And ears like errant wings,
    The devil’s walking parody
    On all four-footed things.

    The tattered outlaw of the earth,
    Of ancient crooked will;
    Starve, scourge, deride me: I am dumb,
    I keep my secret still.

    Fools! For I also had my hour;
    One far fierce hour and sweet:
    There was a shout about my ears,
    And palms before my feet.’

  4. 4
    Axel says:

    I mean the first verse, of course, in terms of the mythical evocation.

  5. 5
    Querius says:

    Dr JDD,

    Exactly. And it is nonsense.

    The lungfish did indeed already have lungs as you noted, and as David DeWitt was previously quoted:

    This is not evolution! It has absolutely nothing to do with evolution. There is nothing that is heritable here

    I don’t understand what’s so hard to grasp here. What if this were a test question:

    Which of the following is an example of evolution:

    a. African lungfish developing stronger limbs after spending more time out of water.

    b. Selective breeding that results in the chihuahua over the last 2,000 years or so.

    c. The appearance of chloroquine resistance in malaria.

    d. All of these.

    Of course there are those here who would immediately choose d on the claim that evolution is “change over time.” This would qualify nearly everything as evolution, including the regrettable degradation of the paint job on some areas on my car due to solar radiation, the digestion of the food that I had for lunch, the deforestation of the Amazon, and global warming. Oops, I mean climate change. Where are my manners? 😉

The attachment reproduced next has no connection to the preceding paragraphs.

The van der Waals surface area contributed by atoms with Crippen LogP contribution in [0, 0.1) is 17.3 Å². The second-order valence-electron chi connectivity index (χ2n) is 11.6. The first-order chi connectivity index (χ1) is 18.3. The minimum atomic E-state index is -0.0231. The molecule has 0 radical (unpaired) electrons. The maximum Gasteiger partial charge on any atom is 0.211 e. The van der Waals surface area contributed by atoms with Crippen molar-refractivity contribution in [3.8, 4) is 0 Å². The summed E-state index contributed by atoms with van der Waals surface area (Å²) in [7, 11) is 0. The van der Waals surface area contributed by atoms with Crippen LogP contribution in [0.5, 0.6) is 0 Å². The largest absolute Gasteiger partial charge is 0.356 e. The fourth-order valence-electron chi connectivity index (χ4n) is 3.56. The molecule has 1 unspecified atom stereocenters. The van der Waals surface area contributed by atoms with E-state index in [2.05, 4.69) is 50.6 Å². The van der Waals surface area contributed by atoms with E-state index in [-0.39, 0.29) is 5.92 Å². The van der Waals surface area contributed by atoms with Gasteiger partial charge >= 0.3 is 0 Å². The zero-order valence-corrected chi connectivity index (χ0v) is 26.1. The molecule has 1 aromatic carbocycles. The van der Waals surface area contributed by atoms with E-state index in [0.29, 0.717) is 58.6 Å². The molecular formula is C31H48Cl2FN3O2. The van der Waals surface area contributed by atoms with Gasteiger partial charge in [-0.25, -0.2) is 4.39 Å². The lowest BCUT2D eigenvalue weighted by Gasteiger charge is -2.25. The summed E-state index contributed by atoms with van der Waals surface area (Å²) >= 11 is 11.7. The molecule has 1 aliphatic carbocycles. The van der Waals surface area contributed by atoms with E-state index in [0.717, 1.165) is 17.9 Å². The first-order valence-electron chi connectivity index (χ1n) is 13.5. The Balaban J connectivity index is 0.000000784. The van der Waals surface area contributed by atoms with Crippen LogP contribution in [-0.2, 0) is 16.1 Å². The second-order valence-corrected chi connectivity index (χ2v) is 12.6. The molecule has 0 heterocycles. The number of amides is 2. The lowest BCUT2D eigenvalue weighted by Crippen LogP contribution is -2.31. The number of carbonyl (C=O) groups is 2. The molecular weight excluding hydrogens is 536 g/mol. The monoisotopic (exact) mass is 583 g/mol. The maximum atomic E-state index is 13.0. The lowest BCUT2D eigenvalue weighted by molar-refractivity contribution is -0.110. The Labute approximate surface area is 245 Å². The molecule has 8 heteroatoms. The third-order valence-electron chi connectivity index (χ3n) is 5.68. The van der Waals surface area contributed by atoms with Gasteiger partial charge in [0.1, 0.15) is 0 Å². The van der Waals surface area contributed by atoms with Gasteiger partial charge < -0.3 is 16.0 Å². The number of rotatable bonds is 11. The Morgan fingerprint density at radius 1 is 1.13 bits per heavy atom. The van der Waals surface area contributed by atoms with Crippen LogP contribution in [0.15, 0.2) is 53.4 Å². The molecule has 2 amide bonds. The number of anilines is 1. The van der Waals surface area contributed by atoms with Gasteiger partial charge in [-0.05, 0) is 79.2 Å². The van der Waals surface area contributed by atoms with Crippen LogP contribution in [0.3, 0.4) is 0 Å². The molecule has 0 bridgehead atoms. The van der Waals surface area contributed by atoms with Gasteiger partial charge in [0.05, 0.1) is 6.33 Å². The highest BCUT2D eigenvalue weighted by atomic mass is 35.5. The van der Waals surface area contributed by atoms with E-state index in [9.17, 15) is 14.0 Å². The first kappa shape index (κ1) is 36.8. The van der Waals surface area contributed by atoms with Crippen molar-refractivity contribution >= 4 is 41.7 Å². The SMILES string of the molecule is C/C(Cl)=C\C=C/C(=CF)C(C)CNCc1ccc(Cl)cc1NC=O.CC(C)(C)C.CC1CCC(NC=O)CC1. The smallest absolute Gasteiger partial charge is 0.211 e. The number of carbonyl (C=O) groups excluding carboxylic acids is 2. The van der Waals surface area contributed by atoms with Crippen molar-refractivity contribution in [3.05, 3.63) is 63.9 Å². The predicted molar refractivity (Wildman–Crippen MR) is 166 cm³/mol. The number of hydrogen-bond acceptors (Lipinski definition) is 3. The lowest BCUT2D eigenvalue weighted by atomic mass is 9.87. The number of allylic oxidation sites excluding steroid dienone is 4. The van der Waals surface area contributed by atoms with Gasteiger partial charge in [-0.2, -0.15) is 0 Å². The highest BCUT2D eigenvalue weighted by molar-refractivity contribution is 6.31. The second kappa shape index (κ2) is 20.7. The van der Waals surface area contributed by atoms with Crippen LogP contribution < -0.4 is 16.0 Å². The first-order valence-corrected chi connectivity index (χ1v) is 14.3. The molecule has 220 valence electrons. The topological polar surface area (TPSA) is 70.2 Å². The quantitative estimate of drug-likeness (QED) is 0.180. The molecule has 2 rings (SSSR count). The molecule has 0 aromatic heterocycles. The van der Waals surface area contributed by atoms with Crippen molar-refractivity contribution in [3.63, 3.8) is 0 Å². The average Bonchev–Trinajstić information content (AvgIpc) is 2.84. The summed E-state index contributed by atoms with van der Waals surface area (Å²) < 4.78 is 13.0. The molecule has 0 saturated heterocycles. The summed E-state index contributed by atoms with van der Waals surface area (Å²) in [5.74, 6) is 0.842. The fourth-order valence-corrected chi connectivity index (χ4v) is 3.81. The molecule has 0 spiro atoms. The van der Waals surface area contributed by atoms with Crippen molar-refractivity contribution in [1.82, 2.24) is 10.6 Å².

-Q

  6. 6
    Querius says:

    Axel,

    Thanks, I’ve always admired the wit of Chesterton. There’s a lot of symbolism hidden in “The Donkey” that I didn’t understand, so here’s what I found online

    http://www.theepochtimes.com/n.....27025.html

    Nice.

    -Q

  7. 7
    Axel says:

    Q, it’s weird, but that made an immense impression on me as a young child, when my limited experience of the world and life could not have prepared me to understand the full meaning. I know the note of defiance of the donkey was special to me, in the light of his description of himself as what we, in our debased post-Christian world, are pleased to call ‘a loser’. And the inspired, poetic treatment of such profound spiritual truth invests it with extraordinary power, doesn’t it?

    In another connection, a Catholic, popular, historical novelist called Louis De Wohl, wrote a book on the life of St Thomas Aquinas, called he Quiet Light, and in it, he wrote that at the university he attended he was called by his fellow-students, the Dumb Ox, because he never volunteered an answer to lecturers’ questions. One day, he was asked to do so, and gave a long magisterial disquistion in answer to the question he’d been asked, leaving everyone dumbfounded, not least the lecturer.